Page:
|Toxoplasma gondii parasite up close. Credit: University of Melbourne|
In the July 14 edition of Scientific Reports, 39 researchers from 14 leading institutions in the United States, United Kingdom and France suggest novel approaches that could hasten the development of better medications for people suffering from toxoplasmosis. This chronic, currently incurable infection, caused by the parasite Toxoplasma gondii, infects the brain and eye of as many as 2 billion people worldwide.
Their findings provide conceptual and practical roadmaps for improving the efficacy and reducing toxicity of available medicines. They also offer insights into the biology of T. gondii, suggest critical molecular targets for new medicines, and offer renewed hope for the speedy development of much-needed curative medicines for those with toxoplasmosis—and potentially malaria.
The researchers describe three significant steps forward:
The team's findings matter because T. gondii is the most frequent cause of infection leading to destruction of the back of the eye for persons in most countries in the world. It is most damaging for infants and children who acquire infection from their mothers during gestation, but it can also cause life-threatening infections in those with compromised immune systems, such as those with cancer, autoimmune disease or AIDS. Highly virulent strains of Toxoplasma are also now known to cause lethal disease, especially in South America.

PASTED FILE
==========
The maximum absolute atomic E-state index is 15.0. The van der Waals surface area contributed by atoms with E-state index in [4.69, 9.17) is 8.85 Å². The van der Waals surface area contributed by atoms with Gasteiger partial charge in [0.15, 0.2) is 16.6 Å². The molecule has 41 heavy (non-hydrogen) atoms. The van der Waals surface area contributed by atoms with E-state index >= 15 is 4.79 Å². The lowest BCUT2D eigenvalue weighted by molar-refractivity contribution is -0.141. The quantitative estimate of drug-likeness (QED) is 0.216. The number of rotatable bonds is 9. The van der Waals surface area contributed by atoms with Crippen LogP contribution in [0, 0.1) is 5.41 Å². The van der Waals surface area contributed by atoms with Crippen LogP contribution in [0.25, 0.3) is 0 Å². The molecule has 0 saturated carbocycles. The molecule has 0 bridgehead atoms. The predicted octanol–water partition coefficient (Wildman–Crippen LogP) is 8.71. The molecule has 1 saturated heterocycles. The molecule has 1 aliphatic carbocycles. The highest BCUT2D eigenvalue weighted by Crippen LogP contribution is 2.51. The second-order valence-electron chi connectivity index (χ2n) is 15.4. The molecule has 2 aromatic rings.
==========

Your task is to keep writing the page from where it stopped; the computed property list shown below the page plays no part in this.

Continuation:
A large data analysis by researchers at the University of Chicago, published June 26, 2016, in Clinical Infectious Diseases, found that the estimated annual incidence of toxoplasmosis over the last ten years in the US was 6,137 people, based on diagnostic codes for the disease. An editorial in that journal notes that these data "are the strongest to date to indicate that toxoplasmosis represents a significant disease burden in the United States."
More information: Martin McPhillie et al, New paradigms for understanding and step changes in treating active and chronic, persistent apicomplexan infections, Scientific Reports (2016). DOI: 10.1038/srep29179
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|Dr Nikolai Petrovsky and a 3D protein model being used in the development of a possible Alzheimer’s disease vaccine. Credit: Flinders University|